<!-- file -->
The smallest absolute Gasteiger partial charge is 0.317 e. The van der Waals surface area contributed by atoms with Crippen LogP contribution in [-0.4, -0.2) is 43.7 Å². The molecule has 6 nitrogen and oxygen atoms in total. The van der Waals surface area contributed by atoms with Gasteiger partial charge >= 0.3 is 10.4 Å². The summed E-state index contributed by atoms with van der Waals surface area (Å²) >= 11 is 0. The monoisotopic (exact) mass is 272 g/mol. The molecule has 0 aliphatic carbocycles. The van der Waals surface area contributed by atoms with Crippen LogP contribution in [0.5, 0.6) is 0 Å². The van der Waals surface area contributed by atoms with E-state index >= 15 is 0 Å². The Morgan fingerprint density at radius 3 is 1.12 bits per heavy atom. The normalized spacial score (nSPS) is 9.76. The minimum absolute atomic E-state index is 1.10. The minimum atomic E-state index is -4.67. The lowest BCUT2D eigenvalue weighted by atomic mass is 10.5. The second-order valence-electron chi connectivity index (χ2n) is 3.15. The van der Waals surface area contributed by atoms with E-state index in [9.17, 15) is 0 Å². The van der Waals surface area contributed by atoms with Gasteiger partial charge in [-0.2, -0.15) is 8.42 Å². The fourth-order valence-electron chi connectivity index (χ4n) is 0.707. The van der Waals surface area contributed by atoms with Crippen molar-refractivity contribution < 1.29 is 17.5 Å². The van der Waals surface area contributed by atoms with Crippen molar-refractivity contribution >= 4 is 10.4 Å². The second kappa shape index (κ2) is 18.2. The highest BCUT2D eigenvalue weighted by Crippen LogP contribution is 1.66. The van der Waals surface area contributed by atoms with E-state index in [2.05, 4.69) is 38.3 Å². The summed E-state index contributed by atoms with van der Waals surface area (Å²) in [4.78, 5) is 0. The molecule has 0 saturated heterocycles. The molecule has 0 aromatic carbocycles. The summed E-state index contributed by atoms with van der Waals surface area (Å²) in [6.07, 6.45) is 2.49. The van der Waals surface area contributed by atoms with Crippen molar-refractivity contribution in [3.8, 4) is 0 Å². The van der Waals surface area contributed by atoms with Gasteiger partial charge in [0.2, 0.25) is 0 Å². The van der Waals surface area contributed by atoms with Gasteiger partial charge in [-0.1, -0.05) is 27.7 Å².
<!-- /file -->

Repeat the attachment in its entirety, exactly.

The smallest absolute Gasteiger partial charge is 0.317 e. The van der Waals surface area contributed by atoms with Crippen LogP contribution in [-0.4, -0.2) is 43.7 Å². The molecule has 6 nitrogen and oxygen atoms in total. The van der Waals surface area contributed by atoms with Gasteiger partial charge >= 0.3 is 10.4 Å². The summed E-state index contributed by atoms with van der Waals surface area (Å²) >= 11 is 0. The monoisotopic (exact) mass is 272 g/mol. The molecule has 0 aliphatic carbocycles. The van der Waals surface area contributed by atoms with Crippen LogP contribution in [0.5, 0.6) is 0 Å². The van der Waals surface area contributed by atoms with E-state index >= 15 is 0 Å². The Morgan fingerprint density at radius 3 is 1.12 bits per heavy atom. The normalized spacial score (nSPS) is 9.76. The minimum absolute atomic E-state index is 1.10. The minimum atomic E-state index is -4.67. The lowest BCUT2D eigenvalue weighted by atomic mass is 10.5. The second-order valence-electron chi connectivity index (χ2n) is 3.15. The van der Waals surface area contributed by atoms with E-state index in [9.17, 15) is 0 Å². The van der Waals surface area contributed by atoms with Gasteiger partial charge in [-0.2, -0.15) is 8.42 Å². The fourth-order valence-electron chi connectivity index (χ4n) is 0.707. The van der Waals surface area contributed by atoms with Crippen molar-refractivity contribution < 1.29 is 17.5 Å². The van der Waals surface area contributed by atoms with Crippen molar-refractivity contribution >= 4 is 10.4 Å². The second kappa shape index (κ2) is 18.2. The highest BCUT2D eigenvalue weighted by Crippen LogP contribution is 1.66. The van der Waals surface area contributed by atoms with E-state index in [2.05, 4.69) is 38.3 Å². The summed E-state index contributed by atoms with van der Waals surface area (Å²) in [4.78, 5) is 0. The molecule has 0 saturated heterocycles. The molecule has 0 aromatic carbocycles. The summed E-state index contributed by atoms with van der Waals surface area (Å²) in [6.07, 6.45) is 2.49. The van der Waals surface area contributed by atoms with Crippen molar-refractivity contribution in [3.8, 4) is 0 Å². The van der Waals surface area contributed by atoms with Gasteiger partial charge in [0.2, 0.25) is 0 Å². The van der Waals surface area contributed by atoms with Gasteiger partial charge in [-0.1, -0.05) is 27.7 Å².